WASHINGTON -- The prospects of denuclearization talks between President Trump and North Korean leader Kim Jong Un began to fade this week.
First, North Korea scolded the U.S. for insisting the Communist nation must "unilaterally" eliminate its nuclear weapons program.
Then the North Korean regime began having doubts about whether it should attend the summit in the wake of this week's joint U.S.-South Korean air force drills involving a fleet of bombers -- an exercise it called "a provocation."
"If the U.S. is trying to drive us into a corner to force our unilateral nuclear abandonment, we will no longer be interested in such dialogue and cannot but reconsider our proceeding to the DPRK-U.S. summit," said First Vice Minister of Foreign Affairs Kim Kye Gwan.
Further muddying the summit waters for Pyongyang was the role of Trump's hawkish national security adviser, John Bolton, in the negotiations.
North Korean officials remember Bolton's key role as undersecretary of state for arms control in 2004 when Libyan leader Moammar Gadhafi ended his nuclear arms program in return for lifting U.S. sanctions on his economy.
Seven years later Gadhafi's regime was overthrown, and he was killed by his own people.
North Korea engaged in a number of bitter clashes with Bolton when he served in the George W. Bush administration, calling him "human scum" and a "bloodsucker." Yet this month he urged North Korea to get rid of its nuclear weapons in a proposal that reminds them of the Libyan deal.
"We shed light on the quality of Bolton already in the past, and we do not hide our feeling of repugnance towards him," Vice Minister Kim said.
Secretary of State Mike Pompeo made it clear Sunday that the Trump administration would lift U.S. sanctions on North Korea if it ended its entire nuclear weapons arsenal.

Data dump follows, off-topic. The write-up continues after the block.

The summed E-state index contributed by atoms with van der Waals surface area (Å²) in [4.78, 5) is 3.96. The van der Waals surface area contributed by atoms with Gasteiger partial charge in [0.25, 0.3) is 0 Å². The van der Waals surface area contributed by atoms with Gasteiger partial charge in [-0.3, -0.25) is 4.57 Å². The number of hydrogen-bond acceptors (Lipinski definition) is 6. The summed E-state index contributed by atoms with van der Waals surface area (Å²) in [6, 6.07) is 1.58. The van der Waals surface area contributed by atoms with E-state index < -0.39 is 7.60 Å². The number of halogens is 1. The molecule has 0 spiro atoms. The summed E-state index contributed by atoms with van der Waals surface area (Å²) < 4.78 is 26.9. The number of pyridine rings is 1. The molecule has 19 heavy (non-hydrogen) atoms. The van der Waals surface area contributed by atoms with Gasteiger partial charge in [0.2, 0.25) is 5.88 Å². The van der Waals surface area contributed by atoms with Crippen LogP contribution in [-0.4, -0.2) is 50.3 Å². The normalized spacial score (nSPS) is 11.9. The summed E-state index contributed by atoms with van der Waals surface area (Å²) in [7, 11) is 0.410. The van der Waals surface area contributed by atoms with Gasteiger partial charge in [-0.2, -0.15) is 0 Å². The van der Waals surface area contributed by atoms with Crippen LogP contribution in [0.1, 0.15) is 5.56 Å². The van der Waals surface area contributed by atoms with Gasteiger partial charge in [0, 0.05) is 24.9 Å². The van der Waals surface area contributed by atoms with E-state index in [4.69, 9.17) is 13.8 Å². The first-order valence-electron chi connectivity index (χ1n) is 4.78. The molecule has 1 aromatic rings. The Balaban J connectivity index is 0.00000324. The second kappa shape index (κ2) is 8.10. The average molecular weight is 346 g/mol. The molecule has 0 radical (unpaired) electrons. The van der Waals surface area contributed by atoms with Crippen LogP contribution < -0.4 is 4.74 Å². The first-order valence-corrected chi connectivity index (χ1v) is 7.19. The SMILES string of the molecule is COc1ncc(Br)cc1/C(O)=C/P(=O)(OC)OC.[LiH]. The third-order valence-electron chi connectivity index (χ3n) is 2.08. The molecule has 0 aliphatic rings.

That offer went over like a lead balloon. Vice Minister Kim immediately issued a statement that "appeared to reject that, saying North Korea would never give up its nuclear program in exchange for trade with the United States," Reuters news service reported this week.
"We have already stated our intention for denuclearization of the Korean peninsula and made clear on several occasions that precondition for denuclearization is to put an end to anti-DPRK hostile policy and nuclear threats and blackmail of the United States," Kim said.
The United States has 28,500 troops in South Korea since the 1950-53 Korean War.
North Korea has said that it is willing to eventually dismantle its nuclear arsenal, but only if the U.S. brings its troops home and ends its "nuclear umbrella" alliance with South Korea.
That's not going to happen anytime soon.
Trump, Pompeo and Bolton have all said that the U.S. wants the "complete, verifiable, irreversible, denuclearization of North Korea -- a high standard that Pyongyang has previously balked at," The Washington Post reported Wednesday. And with good reason. North Korea can't be trusted.
Still, there are skeptics who think North Korea's latest accusations are an attempt to squeeze concessions from Trump to get a better deal.
"A U.S. government expert on North Korea said Kim Jong Un may also be trying to gauge whether Trump is willing to walk away from the meeting," Reuters reported.
In fact, earlier this year, Trump declared that he would walk away from the summit if he couldn't get a good deal.
Joshua Pollack at the Middleburg Institute of International Studies in California, said North Korea was "irritated by the U.S. administration's vow to maintain sanctions in spite of North Korean concessions," Reuters reported.
"The North Koreans want a change in tone from the U.S., and at least so far, they're not hearing one," Pollack said.
So, as things stand now, North Korea is playing hard to get. They have canceled talks with South Korean officials that were to have taken place this Wednesday.
Foreign affairs reporters have been checking in daily at the State Department to see if it has received any notice of a change in plans. But by mid-week, State Department spokeswoman Heather Nauert said she has received no notice of a cancellation.
At least for the time being, Trump and Kim are still scheduled to meet in Singapore on June 12.
(Donald Lambro has been covering Washington politics for more than 50 years as a reporter, editor and commentator.)